1838

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Oliver Cowdery Excommunication

 

Wednesday, April 11, 1838—Elder Seymour Brunson preferred the following charges against Oliver Cowdery, to the High Council at Far West:

To the Bishop and Council of the Church of Jesus Christ of Latter-day Saints, I prefer the following charges against President Oliver Cowdery.

"First—For persecuting the brethren by urging on vexatious law suits against them, and thus distressing the innocent.

"Second—For seeking to destroy the character of President Joseph Smith, Jun., by falsely insinuating that he was guilty of adultery.

"Third—For treating the Church with contempt by not attending meetings.

"Fourth—For virtually denying the faith by declaring that he would not be governed by any ecclesiastical authority or revelations whatever, in his temporal affairs.

"Fifth—For selling his lands in Jackson county, contrary to the revelations.

"Sixth—For writing and sending an insulting letter to President Thomas B. Marsh, while the latter was on the High Council, attending to the duties of his office as President of the Council, and by insulting the High Council with the contents of said letter.

"Seventh—For leaving his calling to which God had appointed him by revelation, for the sake of filthy lucre, and turning to the practice of law.

"Eighth—For disgracing the Church by being connected in the bogus business, as common report says.

"Ninth—For dishonestly retaining notes after they had been paid; and finally, for leaving and forsaking the cause of God, and returning to the beggarly elements of the world, and neglecting his high and holy calling, according to his profession."

The Bishop and High Council assembled at the Bishop's office, April 12, 1838. After the organization of the Council, the above charges of the 11th instant were read, also a letter from Oliver Cowdery, as will be found recorded in the Church record of the city of Far West, Book A. The 1st, 2nd, 3rd, 7th, 8th, and 9th charges were sustained. The 4th and 5th charges were rejected, and the 6th was withdrawn. Consequently he (Oliver Cowdery) was considered no longer a member of the Church of Jesus Christ of Latter-day Saints. Also voted by the High Council that Oliver Cowdery be no longer a committee to select locations for the gathering of the Saints. . .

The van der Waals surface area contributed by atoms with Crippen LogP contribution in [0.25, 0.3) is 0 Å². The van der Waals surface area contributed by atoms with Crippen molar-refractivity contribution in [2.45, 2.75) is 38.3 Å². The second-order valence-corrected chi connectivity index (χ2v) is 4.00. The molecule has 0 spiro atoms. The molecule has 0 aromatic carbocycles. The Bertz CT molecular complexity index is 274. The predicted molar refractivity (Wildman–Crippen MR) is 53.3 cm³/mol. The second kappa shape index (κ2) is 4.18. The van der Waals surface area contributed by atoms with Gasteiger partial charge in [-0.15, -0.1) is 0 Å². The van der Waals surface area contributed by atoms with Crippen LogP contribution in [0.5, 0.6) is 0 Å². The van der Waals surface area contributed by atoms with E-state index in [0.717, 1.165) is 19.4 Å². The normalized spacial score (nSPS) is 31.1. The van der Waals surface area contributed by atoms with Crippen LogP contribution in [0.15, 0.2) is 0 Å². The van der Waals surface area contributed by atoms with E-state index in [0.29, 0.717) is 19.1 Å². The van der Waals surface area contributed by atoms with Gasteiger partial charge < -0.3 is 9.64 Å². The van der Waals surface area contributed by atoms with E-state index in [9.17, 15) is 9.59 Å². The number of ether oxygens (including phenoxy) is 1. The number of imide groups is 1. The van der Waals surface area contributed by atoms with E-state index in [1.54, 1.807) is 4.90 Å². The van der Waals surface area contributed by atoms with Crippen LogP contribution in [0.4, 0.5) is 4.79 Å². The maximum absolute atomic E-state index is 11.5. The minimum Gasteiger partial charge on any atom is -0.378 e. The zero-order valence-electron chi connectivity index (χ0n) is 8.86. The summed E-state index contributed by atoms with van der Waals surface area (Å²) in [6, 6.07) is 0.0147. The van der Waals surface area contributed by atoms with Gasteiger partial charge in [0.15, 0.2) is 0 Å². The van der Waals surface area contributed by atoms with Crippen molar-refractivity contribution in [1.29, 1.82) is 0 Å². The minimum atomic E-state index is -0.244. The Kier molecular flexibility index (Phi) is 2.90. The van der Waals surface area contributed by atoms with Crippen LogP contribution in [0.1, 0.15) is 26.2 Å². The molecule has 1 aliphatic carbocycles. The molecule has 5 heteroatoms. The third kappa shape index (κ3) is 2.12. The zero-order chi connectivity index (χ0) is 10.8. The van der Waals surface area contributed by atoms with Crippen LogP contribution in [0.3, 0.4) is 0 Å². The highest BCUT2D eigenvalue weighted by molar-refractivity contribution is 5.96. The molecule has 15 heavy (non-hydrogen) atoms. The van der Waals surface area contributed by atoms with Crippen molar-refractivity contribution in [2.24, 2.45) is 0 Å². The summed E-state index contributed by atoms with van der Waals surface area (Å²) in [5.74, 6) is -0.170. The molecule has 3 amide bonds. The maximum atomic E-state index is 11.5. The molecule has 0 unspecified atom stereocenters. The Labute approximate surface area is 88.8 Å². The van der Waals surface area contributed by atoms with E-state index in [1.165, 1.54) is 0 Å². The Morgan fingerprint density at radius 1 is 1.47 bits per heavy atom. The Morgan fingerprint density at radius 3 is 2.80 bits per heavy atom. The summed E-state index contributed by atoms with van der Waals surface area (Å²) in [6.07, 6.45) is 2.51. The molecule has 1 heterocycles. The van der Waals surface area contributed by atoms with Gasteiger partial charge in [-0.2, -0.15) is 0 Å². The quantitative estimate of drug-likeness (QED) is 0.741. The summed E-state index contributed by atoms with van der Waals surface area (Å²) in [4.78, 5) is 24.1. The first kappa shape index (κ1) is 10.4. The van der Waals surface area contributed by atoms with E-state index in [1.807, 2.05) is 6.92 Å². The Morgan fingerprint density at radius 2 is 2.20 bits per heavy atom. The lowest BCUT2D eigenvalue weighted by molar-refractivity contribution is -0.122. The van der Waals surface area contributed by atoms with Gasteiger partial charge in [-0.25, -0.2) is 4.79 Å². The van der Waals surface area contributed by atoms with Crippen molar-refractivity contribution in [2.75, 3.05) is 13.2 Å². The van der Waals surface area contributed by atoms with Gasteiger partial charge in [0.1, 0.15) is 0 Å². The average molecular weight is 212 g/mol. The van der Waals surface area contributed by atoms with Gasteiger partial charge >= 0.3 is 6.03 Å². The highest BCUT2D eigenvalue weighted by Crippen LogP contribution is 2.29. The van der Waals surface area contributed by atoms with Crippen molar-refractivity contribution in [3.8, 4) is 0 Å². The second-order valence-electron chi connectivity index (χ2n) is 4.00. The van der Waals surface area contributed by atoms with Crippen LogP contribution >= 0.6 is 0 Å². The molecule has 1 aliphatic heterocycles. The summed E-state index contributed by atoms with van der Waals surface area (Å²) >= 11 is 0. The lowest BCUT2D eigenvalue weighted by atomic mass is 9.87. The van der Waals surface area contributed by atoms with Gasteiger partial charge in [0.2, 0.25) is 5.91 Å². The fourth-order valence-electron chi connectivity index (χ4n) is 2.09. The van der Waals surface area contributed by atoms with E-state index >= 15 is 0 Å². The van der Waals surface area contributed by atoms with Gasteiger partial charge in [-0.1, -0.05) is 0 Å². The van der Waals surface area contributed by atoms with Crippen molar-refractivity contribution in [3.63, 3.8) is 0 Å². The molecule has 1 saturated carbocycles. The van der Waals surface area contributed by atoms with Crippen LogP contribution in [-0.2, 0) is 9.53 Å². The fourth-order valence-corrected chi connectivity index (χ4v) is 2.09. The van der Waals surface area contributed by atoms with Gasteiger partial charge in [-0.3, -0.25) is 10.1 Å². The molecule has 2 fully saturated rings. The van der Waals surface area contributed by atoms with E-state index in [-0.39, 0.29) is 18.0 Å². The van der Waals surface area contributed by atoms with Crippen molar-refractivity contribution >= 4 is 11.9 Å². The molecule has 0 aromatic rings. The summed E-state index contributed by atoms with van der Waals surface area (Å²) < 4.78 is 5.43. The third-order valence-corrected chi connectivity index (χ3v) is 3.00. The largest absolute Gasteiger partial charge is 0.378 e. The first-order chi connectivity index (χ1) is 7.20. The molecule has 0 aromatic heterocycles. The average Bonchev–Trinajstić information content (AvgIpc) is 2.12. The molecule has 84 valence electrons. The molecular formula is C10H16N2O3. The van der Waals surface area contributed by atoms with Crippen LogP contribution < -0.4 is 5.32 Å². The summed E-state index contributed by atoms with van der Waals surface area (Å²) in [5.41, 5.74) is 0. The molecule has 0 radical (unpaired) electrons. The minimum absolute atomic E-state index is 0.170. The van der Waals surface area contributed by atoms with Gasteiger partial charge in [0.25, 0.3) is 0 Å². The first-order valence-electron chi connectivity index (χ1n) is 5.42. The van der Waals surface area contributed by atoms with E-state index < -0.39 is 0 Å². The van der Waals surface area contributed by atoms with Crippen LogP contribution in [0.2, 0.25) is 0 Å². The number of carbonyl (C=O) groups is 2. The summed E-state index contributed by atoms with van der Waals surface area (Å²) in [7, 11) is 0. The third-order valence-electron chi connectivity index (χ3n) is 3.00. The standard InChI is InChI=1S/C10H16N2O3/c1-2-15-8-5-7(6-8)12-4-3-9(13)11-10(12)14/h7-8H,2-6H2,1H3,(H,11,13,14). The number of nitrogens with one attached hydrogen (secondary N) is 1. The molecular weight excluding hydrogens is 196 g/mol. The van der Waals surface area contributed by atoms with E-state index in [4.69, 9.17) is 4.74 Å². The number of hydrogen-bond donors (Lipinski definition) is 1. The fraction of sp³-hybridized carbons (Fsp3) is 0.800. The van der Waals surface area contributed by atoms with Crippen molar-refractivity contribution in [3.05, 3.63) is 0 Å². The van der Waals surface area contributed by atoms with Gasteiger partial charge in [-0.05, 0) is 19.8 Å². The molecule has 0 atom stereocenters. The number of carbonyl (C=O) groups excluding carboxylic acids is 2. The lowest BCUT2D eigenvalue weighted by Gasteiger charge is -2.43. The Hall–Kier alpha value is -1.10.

The following letter from Oliver Cowdery respecting his difficulties at this time in the Church, is copied from the Far West Record of the High Council, and is an interesting document for several reasons: first, it shows the spirit of Oliver Cowdery at that time, also his misapprehensions of the policy of the authorities in the government of the Church, for it is to be noted that the two principal points covered in this letter, numbers four and five of Elder Brunson's charges, were rejected by the Council as not being proper to be considered, and the sixth charge also is withdrawn, so that Oliver Cowdery was not disfellowshiped from the Church on the points raised in his letter at all, but on the first, second, third, seventh, eighth and ninth charges in Elder Brunson's formal accusation, and since these charges were sustained upon testimony of witnesses, as the minutes of the High Council proceedings in the Far West Record clearly show, it is to be believed that the Church had sufficient cause for rejecting him.

Elder Cowdery's Letter

FAR WEST, Missouri, April 12, 1838.

DEAR SIR:—I received your note of the 9th inst., on the day of its date, containing a copy of nine charges preferred before yourself and Council against me, by Elder Seymour Brunson. I could have wished that those charges might have been deferred until after my interview with President Smith; but as they are not, I must waive the anticipated pleasure with which I had flattered myself of an understanding on those points which are grounds of different opinions on some Church regulations, and others which personally interest myself.

The fifth charge reads as follows: "For selling his lands in Jackson County contrary to the revelations." So much of this charge, "for selling his lands in Jackson County," I acknowledge to be true, and believe that a large majority of this Church have already spent their judgment on that act, and pronounced it sufficient to warrant a disfellowship; and also that you have concurred in its correctness, consequently, have no good reason for supposing you would give any decision contrary.

Now, sir, the lands in our country are allodial in the strictest construction of that term, and have not the least shadow of feudal tenures attached to them, consequently, they may be disposed of by deeds of conveyance without the consent or even approbation of a superior.

The fourth charge is in the following words, "For virtually denying the faith by declaring that he would not be governed by any ecclesiastical authority nor revelation whatever in his temporal affairs."